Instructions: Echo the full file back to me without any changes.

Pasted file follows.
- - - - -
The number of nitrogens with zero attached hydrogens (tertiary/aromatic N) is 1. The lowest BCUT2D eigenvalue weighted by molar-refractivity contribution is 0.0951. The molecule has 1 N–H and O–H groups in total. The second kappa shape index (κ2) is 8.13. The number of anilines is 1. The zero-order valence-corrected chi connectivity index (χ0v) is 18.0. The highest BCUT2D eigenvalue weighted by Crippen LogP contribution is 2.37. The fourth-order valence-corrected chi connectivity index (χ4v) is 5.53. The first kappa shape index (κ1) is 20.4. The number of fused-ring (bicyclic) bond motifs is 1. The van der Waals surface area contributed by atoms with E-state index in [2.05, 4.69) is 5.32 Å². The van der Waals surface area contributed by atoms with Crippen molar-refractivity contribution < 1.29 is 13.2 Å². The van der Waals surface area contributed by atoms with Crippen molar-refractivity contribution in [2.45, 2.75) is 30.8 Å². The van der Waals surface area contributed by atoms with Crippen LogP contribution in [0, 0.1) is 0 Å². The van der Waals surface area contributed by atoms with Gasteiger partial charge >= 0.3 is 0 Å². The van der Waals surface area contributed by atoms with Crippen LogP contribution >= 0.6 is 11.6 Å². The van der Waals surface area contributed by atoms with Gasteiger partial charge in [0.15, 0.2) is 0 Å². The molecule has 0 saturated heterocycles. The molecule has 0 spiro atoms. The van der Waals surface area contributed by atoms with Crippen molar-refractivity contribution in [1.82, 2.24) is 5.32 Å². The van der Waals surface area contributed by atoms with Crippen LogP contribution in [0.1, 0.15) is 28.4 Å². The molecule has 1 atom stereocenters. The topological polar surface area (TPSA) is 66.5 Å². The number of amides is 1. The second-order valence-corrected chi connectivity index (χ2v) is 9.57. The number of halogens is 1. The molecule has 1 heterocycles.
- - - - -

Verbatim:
The number of nitrogens with zero attached hydrogens (tertiary/aromatic N) is 1. The lowest BCUT2D eigenvalue weighted by molar-refractivity contribution is 0.0951. The molecule has 1 N–H and O–H groups in total. The second kappa shape index (κ2) is 8.13. The number of anilines is 1. The zero-order valence-corrected chi connectivity index (χ0v) is 18.0. The highest BCUT2D eigenvalue weighted by Crippen LogP contribution is 2.37. The fourth-order valence-corrected chi connectivity index (χ4v) is 5.53. The first kappa shape index (κ1) is 20.4. The number of fused-ring (bicyclic) bond motifs is 1. The van der Waals surface area contributed by atoms with E-state index in [2.05, 4.69) is 5.32 Å². The van der Waals surface area contributed by atoms with Crippen molar-refractivity contribution < 1.29 is 13.2 Å². The van der Waals surface area contributed by atoms with Crippen molar-refractivity contribution in [2.45, 2.75) is 30.8 Å². The van der Waals surface area contributed by atoms with Crippen LogP contribution in [0, 0.1) is 0 Å². The van der Waals surface area contributed by atoms with Gasteiger partial charge >= 0.3 is 0 Å². The van der Waals surface area contributed by atoms with Crippen LogP contribution >= 0.6 is 11.6 Å². The van der Waals surface area contributed by atoms with Gasteiger partial charge in [0.15, 0.2) is 0 Å². The molecule has 0 saturated heterocycles. The molecule has 0 spiro atoms. The van der Waals surface area contributed by atoms with Crippen molar-refractivity contribution in [1.82, 2.24) is 5.32 Å². The van der Waals surface area contributed by atoms with Crippen LogP contribution in [0.1, 0.15) is 28.4 Å². The molecule has 1 atom stereocenters. The topological polar surface area (TPSA) is 66.5 Å². The number of amides is 1. The second-order valence-corrected chi connectivity index (χ2v) is 9.57. The number of halogens is 1. The molecule has 1 heterocycles.